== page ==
The President Disappoints Again
by Charles Lemos, Thu Aug 05, 2010 at 04:08:47 PM EDT
In the wake of the historic ruling by Judge Vaughan Walker that found the California gay marriage ban unconstitutional because it denies gays and lesbians the due process of law and fails to meet the equal protection clause of the Fourteenth Amendment, President Barack Obama, a self-professed constitutional scholar, has via David Alexrod, his senior political advisor, reiterated his opposition to gay marriage. What's even more bizarre, and frankly, offensive is that the President in the very next breath claims that he supports "equality" for gay and lesbian couples.
He does not. Unless you support gay marriage, you do not support full equality for LGBT couples. You cannot continue to attempt to straddle both sides of the gay marriage fence. It's a shameful act of political cowardice.
From The Hill:
President Obama remains opposed to same-sex marriage despite a federal judge's decision to strike down a ban on such marriages, a top White House adviser said Thursday.
Senior adviser David Axelrod said the president supports "equality" for gay and lesbian couples, but did not address directly Obama's position on Wednesday's court ruling, which struck down as unconstitutional California's Proposition 8, a 2008 ballot initiative banning same-sex marriage in the state.
"The president does oppose same-sex marriage, but he supports equality for gay and lesbian couples, and benefits and other issues, and that has been effectuated in federal agencies under his control," Axelrod said on MSNBC.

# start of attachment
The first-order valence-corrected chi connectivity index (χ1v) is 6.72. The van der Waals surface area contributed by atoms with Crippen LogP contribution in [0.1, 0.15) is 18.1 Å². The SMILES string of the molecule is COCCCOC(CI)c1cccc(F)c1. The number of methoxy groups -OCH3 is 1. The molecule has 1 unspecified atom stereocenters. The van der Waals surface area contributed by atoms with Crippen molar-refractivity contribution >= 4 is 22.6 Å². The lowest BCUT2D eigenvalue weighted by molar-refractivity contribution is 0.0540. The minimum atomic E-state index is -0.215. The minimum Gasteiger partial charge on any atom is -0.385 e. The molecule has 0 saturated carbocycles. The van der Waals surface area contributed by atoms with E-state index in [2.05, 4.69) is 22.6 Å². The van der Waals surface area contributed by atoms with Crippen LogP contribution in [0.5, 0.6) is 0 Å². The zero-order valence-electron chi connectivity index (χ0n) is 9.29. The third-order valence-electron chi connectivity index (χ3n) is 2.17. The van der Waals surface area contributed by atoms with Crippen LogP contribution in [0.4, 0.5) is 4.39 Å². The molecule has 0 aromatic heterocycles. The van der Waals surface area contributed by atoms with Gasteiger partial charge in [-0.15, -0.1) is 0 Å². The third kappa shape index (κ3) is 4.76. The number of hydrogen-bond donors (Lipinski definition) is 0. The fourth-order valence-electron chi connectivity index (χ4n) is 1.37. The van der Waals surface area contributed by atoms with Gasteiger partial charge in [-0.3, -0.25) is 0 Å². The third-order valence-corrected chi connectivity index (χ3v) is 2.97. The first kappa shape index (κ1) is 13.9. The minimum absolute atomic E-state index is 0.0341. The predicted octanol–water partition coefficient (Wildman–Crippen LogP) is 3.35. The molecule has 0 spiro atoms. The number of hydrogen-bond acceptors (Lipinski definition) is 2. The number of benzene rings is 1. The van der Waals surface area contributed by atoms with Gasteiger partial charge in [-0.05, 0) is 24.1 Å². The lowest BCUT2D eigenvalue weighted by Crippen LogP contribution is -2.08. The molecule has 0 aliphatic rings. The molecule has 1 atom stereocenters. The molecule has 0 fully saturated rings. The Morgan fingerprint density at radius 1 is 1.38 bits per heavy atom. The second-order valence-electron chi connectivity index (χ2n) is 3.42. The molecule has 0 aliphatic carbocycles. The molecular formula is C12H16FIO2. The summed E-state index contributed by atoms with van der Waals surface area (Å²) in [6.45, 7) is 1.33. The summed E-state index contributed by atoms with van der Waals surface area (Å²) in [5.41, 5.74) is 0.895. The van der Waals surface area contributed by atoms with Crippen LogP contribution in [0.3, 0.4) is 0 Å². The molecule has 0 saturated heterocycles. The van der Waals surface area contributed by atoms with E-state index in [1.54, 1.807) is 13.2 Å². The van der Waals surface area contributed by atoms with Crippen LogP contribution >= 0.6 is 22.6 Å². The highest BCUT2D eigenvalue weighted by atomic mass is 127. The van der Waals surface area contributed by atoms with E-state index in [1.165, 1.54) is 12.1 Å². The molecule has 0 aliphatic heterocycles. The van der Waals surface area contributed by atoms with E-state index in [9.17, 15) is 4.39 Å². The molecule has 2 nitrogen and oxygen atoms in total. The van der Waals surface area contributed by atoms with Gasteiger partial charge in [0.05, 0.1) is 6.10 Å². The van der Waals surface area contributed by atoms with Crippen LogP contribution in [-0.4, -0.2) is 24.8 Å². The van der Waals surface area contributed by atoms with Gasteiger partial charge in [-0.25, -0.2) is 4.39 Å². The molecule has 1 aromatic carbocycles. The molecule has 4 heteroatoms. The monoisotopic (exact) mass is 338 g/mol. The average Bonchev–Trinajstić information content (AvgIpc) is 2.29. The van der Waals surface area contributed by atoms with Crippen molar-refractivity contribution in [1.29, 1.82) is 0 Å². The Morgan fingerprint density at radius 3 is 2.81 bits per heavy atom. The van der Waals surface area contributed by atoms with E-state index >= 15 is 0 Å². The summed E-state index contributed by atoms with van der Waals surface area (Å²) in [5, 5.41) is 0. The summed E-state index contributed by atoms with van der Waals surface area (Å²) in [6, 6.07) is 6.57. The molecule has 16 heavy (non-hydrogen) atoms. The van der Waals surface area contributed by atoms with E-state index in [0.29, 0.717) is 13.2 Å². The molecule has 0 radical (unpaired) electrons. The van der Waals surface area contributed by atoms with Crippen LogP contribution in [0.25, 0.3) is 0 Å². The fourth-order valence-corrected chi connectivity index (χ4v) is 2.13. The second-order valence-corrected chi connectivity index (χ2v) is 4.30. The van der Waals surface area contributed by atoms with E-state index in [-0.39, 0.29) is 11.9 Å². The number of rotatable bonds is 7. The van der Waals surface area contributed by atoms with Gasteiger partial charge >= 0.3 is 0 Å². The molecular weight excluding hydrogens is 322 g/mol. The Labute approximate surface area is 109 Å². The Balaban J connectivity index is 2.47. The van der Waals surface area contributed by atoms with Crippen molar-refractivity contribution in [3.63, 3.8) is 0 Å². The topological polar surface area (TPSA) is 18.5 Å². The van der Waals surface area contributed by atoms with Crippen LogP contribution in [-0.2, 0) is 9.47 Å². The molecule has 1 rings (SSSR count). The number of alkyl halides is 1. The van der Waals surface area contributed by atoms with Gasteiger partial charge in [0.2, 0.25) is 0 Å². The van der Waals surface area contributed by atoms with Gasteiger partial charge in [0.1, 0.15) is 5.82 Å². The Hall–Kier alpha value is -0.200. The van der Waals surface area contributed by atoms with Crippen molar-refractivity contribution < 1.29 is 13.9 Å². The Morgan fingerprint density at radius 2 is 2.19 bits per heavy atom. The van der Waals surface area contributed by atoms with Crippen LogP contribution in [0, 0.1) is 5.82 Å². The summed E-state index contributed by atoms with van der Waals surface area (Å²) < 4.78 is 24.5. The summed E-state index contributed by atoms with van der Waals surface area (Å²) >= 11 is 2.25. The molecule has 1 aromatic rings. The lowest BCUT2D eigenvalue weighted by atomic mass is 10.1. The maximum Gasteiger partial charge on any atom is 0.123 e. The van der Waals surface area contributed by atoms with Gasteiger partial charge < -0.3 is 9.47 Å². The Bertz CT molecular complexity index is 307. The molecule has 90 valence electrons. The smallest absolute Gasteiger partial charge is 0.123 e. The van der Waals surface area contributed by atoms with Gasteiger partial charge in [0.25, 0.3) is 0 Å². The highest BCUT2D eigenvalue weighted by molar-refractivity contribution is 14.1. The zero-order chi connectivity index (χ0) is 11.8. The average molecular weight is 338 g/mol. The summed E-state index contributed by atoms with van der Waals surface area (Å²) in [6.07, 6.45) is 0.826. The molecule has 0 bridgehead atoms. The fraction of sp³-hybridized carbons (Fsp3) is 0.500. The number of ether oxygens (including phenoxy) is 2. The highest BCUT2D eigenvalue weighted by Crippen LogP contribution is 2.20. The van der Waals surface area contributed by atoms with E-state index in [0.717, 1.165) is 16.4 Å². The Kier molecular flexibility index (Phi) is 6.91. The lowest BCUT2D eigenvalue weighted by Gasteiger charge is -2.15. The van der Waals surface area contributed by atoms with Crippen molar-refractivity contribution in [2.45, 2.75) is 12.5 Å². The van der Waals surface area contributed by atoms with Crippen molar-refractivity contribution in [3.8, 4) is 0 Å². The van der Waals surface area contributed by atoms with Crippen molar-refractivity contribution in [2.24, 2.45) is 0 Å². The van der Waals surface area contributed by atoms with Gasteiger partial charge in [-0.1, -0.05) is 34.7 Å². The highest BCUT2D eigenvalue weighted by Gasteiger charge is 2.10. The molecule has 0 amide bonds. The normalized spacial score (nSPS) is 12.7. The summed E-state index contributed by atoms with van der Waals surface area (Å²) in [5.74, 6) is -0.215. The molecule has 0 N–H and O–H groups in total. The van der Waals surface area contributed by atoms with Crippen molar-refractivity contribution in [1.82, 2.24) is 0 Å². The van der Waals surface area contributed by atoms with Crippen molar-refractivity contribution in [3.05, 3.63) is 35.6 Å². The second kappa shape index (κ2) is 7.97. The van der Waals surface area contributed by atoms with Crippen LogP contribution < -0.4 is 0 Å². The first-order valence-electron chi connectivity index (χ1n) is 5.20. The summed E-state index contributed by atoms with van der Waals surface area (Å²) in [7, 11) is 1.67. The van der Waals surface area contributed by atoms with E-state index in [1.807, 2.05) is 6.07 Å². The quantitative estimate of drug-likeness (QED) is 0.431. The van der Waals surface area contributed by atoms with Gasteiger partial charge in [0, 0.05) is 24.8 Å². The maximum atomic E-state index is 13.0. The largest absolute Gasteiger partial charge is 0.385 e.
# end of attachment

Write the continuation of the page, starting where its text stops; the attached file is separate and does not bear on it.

A line in the sand has been drawn. Either you are on board the equality express or you are just another derailment to overcome and toss aside. Fight for us and we fight with you; equivocate and we look elsewhere or stay home in 2012.
It is horrifying that the Administration is offering what is tantamount to a "separate but equal" treatment for gays and lesbians. It is not just unbecoming of the President to do so but it is a moral affront.
John Aravosis has posted an open letter calling on the President to support full marriage equality. It reads:
Dear Mr. President:
We are writing to ask you to come out in support of full marriage equality for gay and lesbian couples.
In 1996, you were in favor of legalizing same–sex marriage. By 2008, your public position had changed.
“Separate but equal” is wrong. It’s time for you to do the right thing, and come out again for full equality for LGBT Americans.
We are on the march towards full equality. Please join us.
It bears reminding that on this issue, Barack Obama is perhaps the only person in the country who has gone in reverse. During his first run for elective office, Barack Obama told Outlines, a local Chicago paper since merged with the Windy City Times, that he favored "legalizing same-sex marriages would fight efforts to prohibit such marriages."